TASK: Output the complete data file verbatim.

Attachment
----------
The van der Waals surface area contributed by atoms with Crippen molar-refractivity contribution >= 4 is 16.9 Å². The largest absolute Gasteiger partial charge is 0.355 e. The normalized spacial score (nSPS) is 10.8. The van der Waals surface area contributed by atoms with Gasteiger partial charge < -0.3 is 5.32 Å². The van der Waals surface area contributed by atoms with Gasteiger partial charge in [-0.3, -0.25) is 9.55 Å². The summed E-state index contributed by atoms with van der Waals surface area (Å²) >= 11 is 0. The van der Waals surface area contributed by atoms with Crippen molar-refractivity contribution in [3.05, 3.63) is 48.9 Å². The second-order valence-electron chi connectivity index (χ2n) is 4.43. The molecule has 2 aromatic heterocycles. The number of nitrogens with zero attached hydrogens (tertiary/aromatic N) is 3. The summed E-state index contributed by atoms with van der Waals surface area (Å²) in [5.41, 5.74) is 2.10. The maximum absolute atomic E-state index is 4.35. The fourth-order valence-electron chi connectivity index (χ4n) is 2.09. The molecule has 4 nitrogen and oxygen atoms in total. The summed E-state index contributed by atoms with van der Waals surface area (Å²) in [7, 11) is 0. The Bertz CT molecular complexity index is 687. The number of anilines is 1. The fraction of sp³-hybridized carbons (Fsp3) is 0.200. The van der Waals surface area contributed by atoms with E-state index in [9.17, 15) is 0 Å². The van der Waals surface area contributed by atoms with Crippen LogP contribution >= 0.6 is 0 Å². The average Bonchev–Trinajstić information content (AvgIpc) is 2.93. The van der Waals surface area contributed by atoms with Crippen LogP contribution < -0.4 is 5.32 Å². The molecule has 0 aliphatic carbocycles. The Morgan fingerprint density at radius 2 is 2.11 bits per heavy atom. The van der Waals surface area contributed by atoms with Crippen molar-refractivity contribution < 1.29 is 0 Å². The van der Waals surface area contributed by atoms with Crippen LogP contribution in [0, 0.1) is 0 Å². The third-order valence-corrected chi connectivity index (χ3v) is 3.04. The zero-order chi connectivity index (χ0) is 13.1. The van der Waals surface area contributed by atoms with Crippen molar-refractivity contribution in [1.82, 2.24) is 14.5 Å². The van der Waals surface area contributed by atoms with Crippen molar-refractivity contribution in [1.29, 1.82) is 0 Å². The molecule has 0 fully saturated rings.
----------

The van der Waals surface area contributed by atoms with Crippen molar-refractivity contribution >= 4 is 16.9 Å². The largest absolute Gasteiger partial charge is 0.355 e. The normalized spacial score (nSPS) is 10.8. The van der Waals surface area contributed by atoms with Gasteiger partial charge < -0.3 is 5.32 Å². The van der Waals surface area contributed by atoms with Gasteiger partial charge in [-0.3, -0.25) is 9.55 Å². The summed E-state index contributed by atoms with van der Waals surface area (Å²) >= 11 is 0. The van der Waals surface area contributed by atoms with Crippen molar-refractivity contribution in [3.05, 3.63) is 48.9 Å². The second-order valence-electron chi connectivity index (χ2n) is 4.43. The molecule has 2 aromatic heterocycles. The number of nitrogens with zero attached hydrogens (tertiary/aromatic N) is 3. The summed E-state index contributed by atoms with van der Waals surface area (Å²) in [5.41, 5.74) is 2.10. The maximum absolute atomic E-state index is 4.35. The fourth-order valence-electron chi connectivity index (χ4n) is 2.09. The molecule has 4 nitrogen and oxygen atoms in total. The summed E-state index contributed by atoms with van der Waals surface area (Å²) in [7, 11) is 0. The Bertz CT molecular complexity index is 687. The number of anilines is 1. The fraction of sp³-hybridized carbons (Fsp3) is 0.200. The van der Waals surface area contributed by atoms with E-state index in [9.17, 15) is 0 Å². The van der Waals surface area contributed by atoms with Crippen LogP contribution >= 0.6 is 0 Å². The average Bonchev–Trinajstić information content (AvgIpc) is 2.93. The van der Waals surface area contributed by atoms with Crippen LogP contribution < -0.4 is 5.32 Å². The molecule has 0 aliphatic carbocycles. The Morgan fingerprint density at radius 2 is 2.11 bits per heavy atom. The van der Waals surface area contributed by atoms with Crippen molar-refractivity contribution < 1.29 is 0 Å². The van der Waals surface area contributed by atoms with Crippen LogP contribution in [0, 0.1) is 0 Å². The third-order valence-corrected chi connectivity index (χ3v) is 3.04. The zero-order chi connectivity index (χ0) is 13.1. The van der Waals surface area contributed by atoms with Crippen molar-refractivity contribution in [1.82, 2.24) is 14.5 Å². The van der Waals surface area contributed by atoms with Crippen molar-refractivity contribution in [1.29, 1.82) is 0 Å². The molecule has 0 fully saturated rings.